Termination of pregnancy is a sensitive, emotional and difficult issue with many factors playing a role, with possibly wide-ranging implications with people of faith, especially now that the issue has been brought to Parliament for debate.
This means that it is full of complexities and nuance and emotion, and so this is likely to be a lengthy reflection. I hope that the below enlightens the reader, as my previous articles on this topic also aimed to do. There seems to me to be four primary theological questions/complications for many Christians when it comes to finding their positions on termination:
Firstly, is the unresolved question within Christianity regarding the extent to which our modern-day actions should be governed by Old Testament laws? Certain Old Testament directives are simply ignored in our contemporary society, like the prohibition on tattoos or eating bacon. Some Christians try to resolve this by arguing that there is a moral code; a ritual code and cultural code but we only need to follow this first code. The immediate exegetical dilemma with this view is that no Hebrew person viewed the Law of Moses in this in this compartmentalised way and there is no theological or Biblical rationale for this very forced division.
Furthermore, there is no argument as what exactly constitutes such a “moral code”, because there is no natural or even textual division like this in Scripture. In many places in “the Law”, they are all intertwined, with no way of separating them.
Secondly, there is a lack of scientific and religious clarity over how to define when life begins. A Rabbi once stated for Jews, “life begins when the kids finish university and the last one leaves home!”. Traditionally, life begins with the first breath-based upon the notion in the “mythical” Genesis Creation Story of God breathing into the nostrils to give THE MAN LIFE.
Thirdly, determining whether something that one may believe to be personally morally wrong or even a sin should be legislated against. Some may say, “Termination is murder”, but for legal purposes, not all killing is regarded as murder, one may be charged with crimes like culpable homicide or manslaughter, which in Criminal Law are different degrees of crime. And in wartime, no one regards engaged in battle as “murdering each other”.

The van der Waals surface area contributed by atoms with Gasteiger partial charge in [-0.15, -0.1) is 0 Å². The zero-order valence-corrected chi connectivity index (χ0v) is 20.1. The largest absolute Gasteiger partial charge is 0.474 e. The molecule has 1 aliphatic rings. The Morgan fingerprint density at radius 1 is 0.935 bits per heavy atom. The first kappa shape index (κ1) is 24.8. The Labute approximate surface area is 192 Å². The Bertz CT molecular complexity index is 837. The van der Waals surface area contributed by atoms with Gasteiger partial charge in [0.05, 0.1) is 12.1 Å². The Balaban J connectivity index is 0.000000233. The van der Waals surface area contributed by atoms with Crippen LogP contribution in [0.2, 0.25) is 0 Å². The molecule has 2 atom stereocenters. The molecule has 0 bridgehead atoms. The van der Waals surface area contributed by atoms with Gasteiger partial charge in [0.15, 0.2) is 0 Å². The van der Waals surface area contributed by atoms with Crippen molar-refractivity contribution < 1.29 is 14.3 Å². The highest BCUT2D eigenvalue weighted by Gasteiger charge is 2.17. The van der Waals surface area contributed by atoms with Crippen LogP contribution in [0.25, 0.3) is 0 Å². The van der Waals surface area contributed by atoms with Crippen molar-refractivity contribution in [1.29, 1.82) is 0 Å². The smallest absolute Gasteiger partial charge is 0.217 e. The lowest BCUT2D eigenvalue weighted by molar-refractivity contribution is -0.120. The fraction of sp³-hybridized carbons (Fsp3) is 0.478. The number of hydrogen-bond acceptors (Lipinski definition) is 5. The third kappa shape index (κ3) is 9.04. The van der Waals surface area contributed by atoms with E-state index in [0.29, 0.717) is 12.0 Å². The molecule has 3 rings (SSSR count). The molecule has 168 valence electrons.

Thus, “murder” is a legal term and the phrase “termination is murder” is a moral and not a legal, statement. The State’s legal duty is to do justice rather than be a particular parochial morality. Now, some Christians won’t understand this argument because it is nuanced, but “legal is not always the same as “moral”.
Lastly, perhaps the greatest complication of all is quandary: when an action normally interpreted as a sin, results in an outcome that appears to be more compassionate for all involved. John’s Gospel Chapter 8 tells the story of a woman caught in adultery (for which the legal penalty was death by stoning). There, Jesus acts as if the men’s hypocrisy and righteous anger were as bad as the actions of the woman, and we see that Jesus chooses compassion over the law.
In summary, there are four main religious questions regarding termination of pregnancy that needs to be untangled:
To what extent do Old Testament Laws govern our moral positions?
When does “life” begin?
How far does the State rule an individual’s behaviour?
How do we determine what is the most compassionate action?
We need to recognise that we will have different perspectives on this matter of termination of pregnancy, and that is part of what makes a truly democratic society. Therefore, this initial article intended to give an alternative view regarding the very pertinent issue and allowing the reader a broader outlook on the matter. Further articles will be written where we further explore the issues relating to the “termination of pregnancy”.